Graveman pitched into the sixth, but allowed singles to Mookie Betts, Andrew Benintendi and Hanley Ramirez to load the bases at the beginning of the frame. He was pulled for Emilio Pagan, but the book was not closed on his day. During the pitching change, Mitch Moreland could be seen with the Red Sox coaches in the dugout going over what to expect in the upcoming at-bat. Apparently the research they had done was very good because Moreland unloaded on the first pitch, a hanging slider, for a grand slam. It was the Sox fifth slam of the season, which is the most through this amount of games in MLB history. Graveman's final line was five innings pitched, six runs on seven hits, no walks and six Ks. The Sox had taken a 7-3 lead and that score would hold the rest of the way. Graveman took the loss to drop to 0-4 while Velazquez grabbed the win to improve to 3-0. Boston was 17-2 and could not be stopped.
On Saturday, it seemed like another win was almost a certainty. Chris Sale would be pitching for the Sox against Sean Manaea for the A's. Little did we know, Manaea would be the real ace on this night. In the bottom of the first, Sale walked Marcus Semien to lead off the game. After a strikeout, Semien stole second and then scored on an RBI double by Lowrie. That would be all Oakland needed on offense all night.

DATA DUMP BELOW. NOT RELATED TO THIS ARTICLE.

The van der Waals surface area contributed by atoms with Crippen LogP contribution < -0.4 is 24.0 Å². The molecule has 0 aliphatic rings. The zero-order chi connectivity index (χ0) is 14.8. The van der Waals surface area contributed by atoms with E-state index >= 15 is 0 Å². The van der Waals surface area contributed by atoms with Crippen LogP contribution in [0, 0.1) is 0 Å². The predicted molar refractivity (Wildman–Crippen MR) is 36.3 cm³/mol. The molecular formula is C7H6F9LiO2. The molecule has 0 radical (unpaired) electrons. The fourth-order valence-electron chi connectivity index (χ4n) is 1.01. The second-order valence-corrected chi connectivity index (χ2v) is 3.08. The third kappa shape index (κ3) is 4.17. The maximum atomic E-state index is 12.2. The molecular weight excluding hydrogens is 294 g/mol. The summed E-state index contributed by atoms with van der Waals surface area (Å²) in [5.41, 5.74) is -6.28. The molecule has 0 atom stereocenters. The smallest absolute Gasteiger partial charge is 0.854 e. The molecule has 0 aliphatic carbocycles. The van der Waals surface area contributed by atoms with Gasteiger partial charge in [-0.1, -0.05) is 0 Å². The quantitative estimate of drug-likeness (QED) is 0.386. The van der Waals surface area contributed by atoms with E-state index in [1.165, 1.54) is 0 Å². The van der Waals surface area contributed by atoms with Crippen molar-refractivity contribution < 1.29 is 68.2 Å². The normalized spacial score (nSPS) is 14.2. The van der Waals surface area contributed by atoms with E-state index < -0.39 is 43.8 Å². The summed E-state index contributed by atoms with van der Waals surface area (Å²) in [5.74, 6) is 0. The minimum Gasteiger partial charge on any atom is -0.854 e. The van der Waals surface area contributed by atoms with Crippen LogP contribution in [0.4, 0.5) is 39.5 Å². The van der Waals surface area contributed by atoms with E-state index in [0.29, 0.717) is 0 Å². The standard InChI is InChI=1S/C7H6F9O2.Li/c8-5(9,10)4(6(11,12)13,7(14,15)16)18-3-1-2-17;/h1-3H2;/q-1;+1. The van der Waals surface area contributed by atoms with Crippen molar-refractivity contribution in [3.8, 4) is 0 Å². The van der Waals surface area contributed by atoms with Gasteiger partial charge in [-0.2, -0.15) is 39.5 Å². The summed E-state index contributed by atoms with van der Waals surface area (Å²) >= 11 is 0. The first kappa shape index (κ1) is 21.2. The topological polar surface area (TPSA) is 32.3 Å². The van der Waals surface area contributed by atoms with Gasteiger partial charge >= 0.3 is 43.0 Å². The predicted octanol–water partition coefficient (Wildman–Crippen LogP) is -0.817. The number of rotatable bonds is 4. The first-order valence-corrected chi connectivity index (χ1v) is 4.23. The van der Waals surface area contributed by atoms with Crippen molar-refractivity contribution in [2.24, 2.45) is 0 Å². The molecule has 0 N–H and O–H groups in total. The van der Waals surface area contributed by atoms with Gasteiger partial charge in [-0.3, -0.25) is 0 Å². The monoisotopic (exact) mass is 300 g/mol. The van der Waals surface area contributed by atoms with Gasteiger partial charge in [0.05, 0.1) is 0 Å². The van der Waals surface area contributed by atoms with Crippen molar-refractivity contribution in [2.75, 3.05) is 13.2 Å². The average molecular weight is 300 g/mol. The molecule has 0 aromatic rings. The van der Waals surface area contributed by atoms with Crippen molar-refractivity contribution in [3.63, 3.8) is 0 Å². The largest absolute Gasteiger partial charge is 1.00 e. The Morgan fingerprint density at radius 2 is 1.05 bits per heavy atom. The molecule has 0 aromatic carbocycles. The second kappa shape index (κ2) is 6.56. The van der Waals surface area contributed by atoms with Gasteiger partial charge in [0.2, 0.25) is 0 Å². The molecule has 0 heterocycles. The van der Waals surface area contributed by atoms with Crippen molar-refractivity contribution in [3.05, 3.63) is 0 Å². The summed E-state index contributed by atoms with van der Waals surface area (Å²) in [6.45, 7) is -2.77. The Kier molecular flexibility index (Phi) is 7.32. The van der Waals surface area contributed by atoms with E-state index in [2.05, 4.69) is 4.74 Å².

In the third, Semien singled with one out and then scored on a double by Piscotty to make it 2-0. Finally, in the fifth Semien launched a home run off of Sale to really put an emphasis on his big day. Meanwhile, the high-powered Red Sox offense was silent. They had zero hits and people around the country were starting to take notice. In the top of the fifth, Sandy Leon had lofted a flair into the shallow outfield which Semien chased but ultimatley dropped. It was an extremely difficult play that would have been an awesome over-the-shoulder catch, so naturally this was a hit. Nope, the hometown ruling kept the no-no intact and charged Semien with an error. There was no doubt that this was the wrong call.
In the sixth, there was more controversy. Andrew Benintendi grounded down the first base line to Matt Olson and hustled trying to beat him to the bag. Olson dove at Benny, who lunged maybe a foot or so to the right to avoid the collision and the tag. Benintendi dove into first and was safe, or was he? The umpires ruled that Benintendi had ventured too far out of the baseline and that he was out. This was another comical call and everyone knows that it would have gone the other way had their not been a no-hitter going on.